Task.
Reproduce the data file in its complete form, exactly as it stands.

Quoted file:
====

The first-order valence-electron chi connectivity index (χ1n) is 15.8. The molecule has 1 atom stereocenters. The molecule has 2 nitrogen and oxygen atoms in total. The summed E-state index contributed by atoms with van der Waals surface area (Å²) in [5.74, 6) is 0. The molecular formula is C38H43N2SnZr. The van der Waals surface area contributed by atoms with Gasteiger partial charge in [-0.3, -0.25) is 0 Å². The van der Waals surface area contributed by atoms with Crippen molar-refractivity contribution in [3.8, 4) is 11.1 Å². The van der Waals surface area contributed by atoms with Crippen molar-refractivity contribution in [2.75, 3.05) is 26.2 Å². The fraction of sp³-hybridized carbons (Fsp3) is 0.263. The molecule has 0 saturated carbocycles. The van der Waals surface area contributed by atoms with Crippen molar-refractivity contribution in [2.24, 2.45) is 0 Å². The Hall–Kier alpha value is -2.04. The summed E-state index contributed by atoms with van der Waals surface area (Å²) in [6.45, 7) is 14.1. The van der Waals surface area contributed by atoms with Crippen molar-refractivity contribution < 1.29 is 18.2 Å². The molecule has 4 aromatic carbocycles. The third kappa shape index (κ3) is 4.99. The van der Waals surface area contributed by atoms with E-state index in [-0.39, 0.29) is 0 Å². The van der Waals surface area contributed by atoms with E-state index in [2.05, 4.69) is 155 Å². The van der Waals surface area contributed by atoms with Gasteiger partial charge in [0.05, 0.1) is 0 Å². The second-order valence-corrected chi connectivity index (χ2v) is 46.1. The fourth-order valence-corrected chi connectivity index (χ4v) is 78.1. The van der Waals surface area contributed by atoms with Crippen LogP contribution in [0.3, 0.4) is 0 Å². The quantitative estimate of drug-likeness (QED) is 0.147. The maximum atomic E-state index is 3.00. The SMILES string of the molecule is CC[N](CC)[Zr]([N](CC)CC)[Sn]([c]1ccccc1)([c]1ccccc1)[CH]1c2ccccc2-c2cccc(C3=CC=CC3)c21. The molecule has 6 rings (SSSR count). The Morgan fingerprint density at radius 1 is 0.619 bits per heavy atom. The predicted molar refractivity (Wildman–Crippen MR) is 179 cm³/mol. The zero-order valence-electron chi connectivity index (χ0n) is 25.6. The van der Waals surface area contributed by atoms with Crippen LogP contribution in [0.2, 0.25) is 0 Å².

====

The first-order valence-electron chi connectivity index (χ1n) is 15.8. The molecule has 1 atom stereocenters. The molecule has 2 nitrogen and oxygen atoms in total. The summed E-state index contributed by atoms with van der Waals surface area (Å²) in [5.74, 6) is 0. The molecular formula is C38H43N2SnZr. The van der Waals surface area contributed by atoms with Gasteiger partial charge in [-0.3, -0.25) is 0 Å². The van der Waals surface area contributed by atoms with Crippen molar-refractivity contribution in [3.8, 4) is 11.1 Å². The van der Waals surface area contributed by atoms with Crippen molar-refractivity contribution in [2.75, 3.05) is 26.2 Å². The fraction of sp³-hybridized carbons (Fsp3) is 0.263. The molecule has 0 saturated carbocycles. The van der Waals surface area contributed by atoms with Crippen molar-refractivity contribution in [2.24, 2.45) is 0 Å². The Hall–Kier alpha value is -2.04. The summed E-state index contributed by atoms with van der Waals surface area (Å²) in [6.45, 7) is 14.1. The van der Waals surface area contributed by atoms with Crippen molar-refractivity contribution < 1.29 is 18.2 Å². The molecule has 4 aromatic carbocycles. The third kappa shape index (κ3) is 4.99. The van der Waals surface area contributed by atoms with E-state index in [-0.39, 0.29) is 0 Å². The van der Waals surface area contributed by atoms with E-state index in [2.05, 4.69) is 155 Å². The van der Waals surface area contributed by atoms with Gasteiger partial charge in [0.05, 0.1) is 0 Å². The second-order valence-corrected chi connectivity index (χ2v) is 46.1. The fourth-order valence-corrected chi connectivity index (χ4v) is 78.1. The van der Waals surface area contributed by atoms with Crippen LogP contribution in [0.3, 0.4) is 0 Å². The quantitative estimate of drug-likeness (QED) is 0.147. The maximum atomic E-state index is 3.00. The SMILES string of the molecule is CC[N](CC)[Zr]([N](CC)CC)[Sn]([c]1ccccc1)([c]1ccccc1)[CH]1c2ccccc2-c2cccc(C3=CC=CC3)c21. The molecule has 6 rings (SSSR count). The Morgan fingerprint density at radius 1 is 0.619 bits per heavy atom. The predicted molar refractivity (Wildman–Crippen MR) is 179 cm³/mol. The zero-order valence-electron chi connectivity index (χ0n) is 25.6. The van der Waals surface area contributed by atoms with Crippen LogP contribution in [0.2, 0.25) is 0 Å².